Jennie Taer, DCNF
The Transportation Security Administration (TSA) disclosed to a congressional office that migrants flying without proper identification can use an arrest warrant as an alternate form of identification when presenting to airport security, according to a letter the Daily Caller News Foundation exclusively obtained.
Responding to Republican Texas Rep. Lance Gooden’s Dec. 15 inquiry about migrants flying across the country, TSA Administrator David Pekoske explained that certain Department of Homeland Security (DHS) documents may be considered acceptable forms of alternate identification for non-citizens, including a “Warrant for Arrest of Alien” and a “Warrant of Removal/Deportation.”
“TSA’s response confirms the Biden Administration is knowingly putting our national security at risk,” Gooden told the DCNF. “Unknown and unvetted immigrants shouldn’t even be in the country, much less flying without proper identification.”
“TSA is committed to ensuring that all travelers, regardless of immigration status, are pre-screened before they arrive to the airport, have their pre-screening status and identification verified at security checkpoints, and receive appropriate screening based on risk before entering the sterile area of the airport,” Pekoske wrote.
Pekoske outlined that the alien identification number found on a DHS document is processed through one or both of the following databases: the U.S. Customs and Border Protection (CBP) One mobile application or TSA’s National Transportation Vetting Center (NTVC).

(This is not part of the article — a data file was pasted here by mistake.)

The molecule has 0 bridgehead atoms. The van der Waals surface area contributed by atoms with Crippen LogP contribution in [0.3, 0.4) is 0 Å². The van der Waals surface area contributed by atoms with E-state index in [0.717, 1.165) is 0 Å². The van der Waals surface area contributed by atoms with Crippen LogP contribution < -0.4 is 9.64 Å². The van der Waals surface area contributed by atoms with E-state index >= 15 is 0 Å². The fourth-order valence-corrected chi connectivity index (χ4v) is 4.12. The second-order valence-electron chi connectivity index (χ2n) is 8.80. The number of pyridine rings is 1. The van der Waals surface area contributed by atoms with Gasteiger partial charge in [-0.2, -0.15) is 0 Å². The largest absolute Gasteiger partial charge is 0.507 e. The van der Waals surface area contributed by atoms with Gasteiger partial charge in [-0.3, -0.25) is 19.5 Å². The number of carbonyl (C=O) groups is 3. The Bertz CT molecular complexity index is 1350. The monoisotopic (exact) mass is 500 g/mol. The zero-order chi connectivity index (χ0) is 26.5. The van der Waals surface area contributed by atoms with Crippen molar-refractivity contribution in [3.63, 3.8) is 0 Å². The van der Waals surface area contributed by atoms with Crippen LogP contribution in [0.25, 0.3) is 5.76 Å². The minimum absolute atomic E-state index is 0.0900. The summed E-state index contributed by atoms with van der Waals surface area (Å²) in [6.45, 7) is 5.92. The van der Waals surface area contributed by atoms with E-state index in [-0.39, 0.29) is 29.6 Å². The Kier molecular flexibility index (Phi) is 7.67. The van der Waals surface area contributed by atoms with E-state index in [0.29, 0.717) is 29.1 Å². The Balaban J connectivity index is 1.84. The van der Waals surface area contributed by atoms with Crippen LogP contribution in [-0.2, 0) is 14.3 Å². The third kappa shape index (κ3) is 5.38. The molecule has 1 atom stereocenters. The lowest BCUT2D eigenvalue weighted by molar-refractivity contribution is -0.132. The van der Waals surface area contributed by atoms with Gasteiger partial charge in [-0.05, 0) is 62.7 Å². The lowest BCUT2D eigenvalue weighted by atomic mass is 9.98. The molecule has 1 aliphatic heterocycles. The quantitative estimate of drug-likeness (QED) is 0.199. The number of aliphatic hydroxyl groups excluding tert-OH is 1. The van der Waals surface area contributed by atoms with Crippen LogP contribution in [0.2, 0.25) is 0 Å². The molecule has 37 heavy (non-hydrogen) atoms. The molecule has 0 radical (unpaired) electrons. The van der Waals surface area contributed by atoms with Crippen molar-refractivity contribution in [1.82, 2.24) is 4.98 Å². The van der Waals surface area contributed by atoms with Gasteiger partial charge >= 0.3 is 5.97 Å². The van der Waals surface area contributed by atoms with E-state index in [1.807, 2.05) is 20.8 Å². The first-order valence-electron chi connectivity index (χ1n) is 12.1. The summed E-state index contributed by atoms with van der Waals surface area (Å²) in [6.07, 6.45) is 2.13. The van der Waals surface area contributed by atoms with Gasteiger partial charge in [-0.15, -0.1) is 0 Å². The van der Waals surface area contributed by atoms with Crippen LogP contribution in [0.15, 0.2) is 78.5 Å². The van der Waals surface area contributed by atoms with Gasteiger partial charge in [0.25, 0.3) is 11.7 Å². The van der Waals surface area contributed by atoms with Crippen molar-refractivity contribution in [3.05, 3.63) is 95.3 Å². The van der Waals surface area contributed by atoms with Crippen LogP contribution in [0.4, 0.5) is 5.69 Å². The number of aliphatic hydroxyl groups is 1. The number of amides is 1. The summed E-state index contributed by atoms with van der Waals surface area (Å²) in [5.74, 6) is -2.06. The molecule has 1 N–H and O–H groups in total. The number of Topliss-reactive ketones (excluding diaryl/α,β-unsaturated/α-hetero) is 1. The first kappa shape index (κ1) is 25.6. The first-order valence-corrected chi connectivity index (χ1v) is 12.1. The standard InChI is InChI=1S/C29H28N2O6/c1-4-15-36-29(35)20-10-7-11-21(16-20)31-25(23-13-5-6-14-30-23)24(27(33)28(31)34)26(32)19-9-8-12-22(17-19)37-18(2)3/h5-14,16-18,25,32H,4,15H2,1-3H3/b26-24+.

Individuals who use the alternate forms of identification undergo extra screening, according to the letter.
Additionally, TSA said it screens passengers through its Secure Flight program before they enter airport security and board a plane to check if they are on terrorist database and other watch lists.
TSA said it relies on agencies such as CBP or U.S. Immigration and Customs Enforcement (ICE), which issue the documents to migrants, to verify that the name on the document used as alternate identification “is the person whom the person claims to be.”
Gooden earlier told the DCNF that he was told by a border patrol officer that “they often have to take migrants at their word that they are who they say they are” when issuing DHS documents accepted by TSA as alternate forms of identification.
If an identity cannot be verified through a database search, an airport’s Federal Security Director (FSD) is left to determine any extra screening process or decide to deny the individual entry, according to the letter.
The letter stated that from Jan. 1, 2021 to Oct. 31, 2021 the NTVC processed 45,577 non-citizens and non-U.S. nationals seeking validation of their DHS documents, 44,947 of which had their documents verified through the NTVC.
TSA used CBP One around 60,000 times between Jan. 1, 2021 and Oct. 31, 2021, the letter added.
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